When he transitioned to prep school, earning a scholarship to attend a top-tier high school football program, London began to resonate with the cerebral aspect of the game. He equated it to an unlikely counterpart.
"Football is like a human chess match: If I could outthink the guy in front of me, I'll be able to get a checkmate," he said.
Those on-field contests have earned him numerous honors throughout his four seasons at St. Peter's Prep, including multiple NJ.com Player of the Week awards, an All-Conference linebacker designation, a freshman 'Defensive Player of the Year' title and most importantly, an Academic All-American accolade.
Robinson's 3.8 grade point average and 28 Division I football offers – including one at each of the eight Ivy League institutions – speak to a tenacious and introspective will.
At six-feet tall, Robinson is considered a smaller-than-average lineman, but academic success is something no recruiter, coach or opponent can refute. Robinson offered a glimpse into his mindset: "What drives me to perform so highly in the classroom is knowing education is going to carry me very far."
Robinson is an Ignatian scholar, spelling bee champion, two-time Word Masters champion, geography bee champion and runner-up in a state-wide poetry competition. He has earned high honors every marking period and was inducted into the National German Honor Society.
London's mother Joi, he recognized, is a crucial component to his success. "She taught me how to be a go-getter and never let anyone deny me," he gleamed.
At the end of the day, the team captain is selfless in every way despite the personal adversity he faces. As a teammate, he leads by example. As a human being, he aspires to "just make a difference" in whatever it is he does.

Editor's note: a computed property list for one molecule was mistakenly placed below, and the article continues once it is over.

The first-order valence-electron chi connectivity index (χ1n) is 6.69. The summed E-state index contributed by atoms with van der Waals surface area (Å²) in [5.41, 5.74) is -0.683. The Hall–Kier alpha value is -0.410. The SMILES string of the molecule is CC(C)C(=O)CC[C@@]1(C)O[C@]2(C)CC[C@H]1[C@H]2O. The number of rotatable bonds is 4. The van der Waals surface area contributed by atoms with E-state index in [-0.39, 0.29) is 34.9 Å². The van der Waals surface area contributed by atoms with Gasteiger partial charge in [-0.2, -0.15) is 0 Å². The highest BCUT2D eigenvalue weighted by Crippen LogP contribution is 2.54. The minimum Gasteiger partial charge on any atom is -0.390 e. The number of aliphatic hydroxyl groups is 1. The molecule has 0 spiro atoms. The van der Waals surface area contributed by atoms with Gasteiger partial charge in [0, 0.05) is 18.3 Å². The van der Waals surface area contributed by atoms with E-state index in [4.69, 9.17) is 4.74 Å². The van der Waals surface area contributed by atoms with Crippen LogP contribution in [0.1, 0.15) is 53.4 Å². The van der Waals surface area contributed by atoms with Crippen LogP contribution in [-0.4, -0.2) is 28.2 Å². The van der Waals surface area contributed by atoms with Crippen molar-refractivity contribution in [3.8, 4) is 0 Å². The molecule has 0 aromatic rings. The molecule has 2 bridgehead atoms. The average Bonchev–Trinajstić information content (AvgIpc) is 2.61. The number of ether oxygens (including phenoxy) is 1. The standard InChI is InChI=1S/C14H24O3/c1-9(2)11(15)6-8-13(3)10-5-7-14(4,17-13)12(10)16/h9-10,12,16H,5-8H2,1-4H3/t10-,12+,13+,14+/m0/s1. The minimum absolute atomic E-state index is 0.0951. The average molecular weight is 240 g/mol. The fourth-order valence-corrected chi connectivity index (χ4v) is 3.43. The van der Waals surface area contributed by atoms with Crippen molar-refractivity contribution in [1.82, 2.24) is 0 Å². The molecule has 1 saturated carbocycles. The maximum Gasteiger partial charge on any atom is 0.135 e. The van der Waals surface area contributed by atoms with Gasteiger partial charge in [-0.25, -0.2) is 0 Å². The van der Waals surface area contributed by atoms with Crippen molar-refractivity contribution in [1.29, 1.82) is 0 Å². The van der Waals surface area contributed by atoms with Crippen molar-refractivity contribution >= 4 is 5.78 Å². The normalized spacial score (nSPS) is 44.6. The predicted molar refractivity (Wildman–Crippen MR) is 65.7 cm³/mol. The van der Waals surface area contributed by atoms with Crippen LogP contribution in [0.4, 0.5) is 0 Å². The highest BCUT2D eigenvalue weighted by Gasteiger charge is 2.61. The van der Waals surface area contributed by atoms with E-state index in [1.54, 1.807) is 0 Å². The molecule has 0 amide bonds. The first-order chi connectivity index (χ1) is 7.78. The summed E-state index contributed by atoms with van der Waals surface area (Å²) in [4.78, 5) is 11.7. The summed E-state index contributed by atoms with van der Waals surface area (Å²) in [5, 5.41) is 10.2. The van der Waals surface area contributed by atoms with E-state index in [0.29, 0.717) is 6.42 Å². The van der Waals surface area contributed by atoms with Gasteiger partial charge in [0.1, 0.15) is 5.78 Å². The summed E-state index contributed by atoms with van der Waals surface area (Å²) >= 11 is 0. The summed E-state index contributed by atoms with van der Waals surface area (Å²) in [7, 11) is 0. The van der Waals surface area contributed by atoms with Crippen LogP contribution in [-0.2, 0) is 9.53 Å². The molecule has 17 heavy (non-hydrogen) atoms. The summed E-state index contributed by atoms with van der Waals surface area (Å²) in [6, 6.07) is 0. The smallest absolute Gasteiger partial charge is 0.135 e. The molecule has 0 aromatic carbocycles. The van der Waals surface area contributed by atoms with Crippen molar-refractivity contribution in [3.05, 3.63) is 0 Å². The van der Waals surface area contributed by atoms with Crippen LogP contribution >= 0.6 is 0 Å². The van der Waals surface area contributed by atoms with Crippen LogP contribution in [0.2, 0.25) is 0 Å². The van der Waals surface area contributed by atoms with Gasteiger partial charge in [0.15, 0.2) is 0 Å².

London Robinson is part of a larger network of high school students who exemplify what it means to be a leader among 11 athletes who work toward a common goal. USA Football recognizes a team of 11 finalists to honor the sport's collaborative nature. In addition to London Robinson, this year's finalists include:
Marcela Iversen, John P. Stevens High School – Marcela is a wide receiver and defensive back on her high school's varsity football team. She is her team's only female member, and she was voted a team captain by her peers after taking a leap of faith and pursuing a sport she loved. Despite facing adversity at home, she maintains a 3.9 grade point average.
Malachi Bethea, Eastside High School – Malachi is an offensive lineman and team captain. He is an ROTC member and mentor for the Girls and Boys Club of Paterson. Malachi lost his father and grandmother and holds a job to support his mother who recently suffered a heart attack and stroke.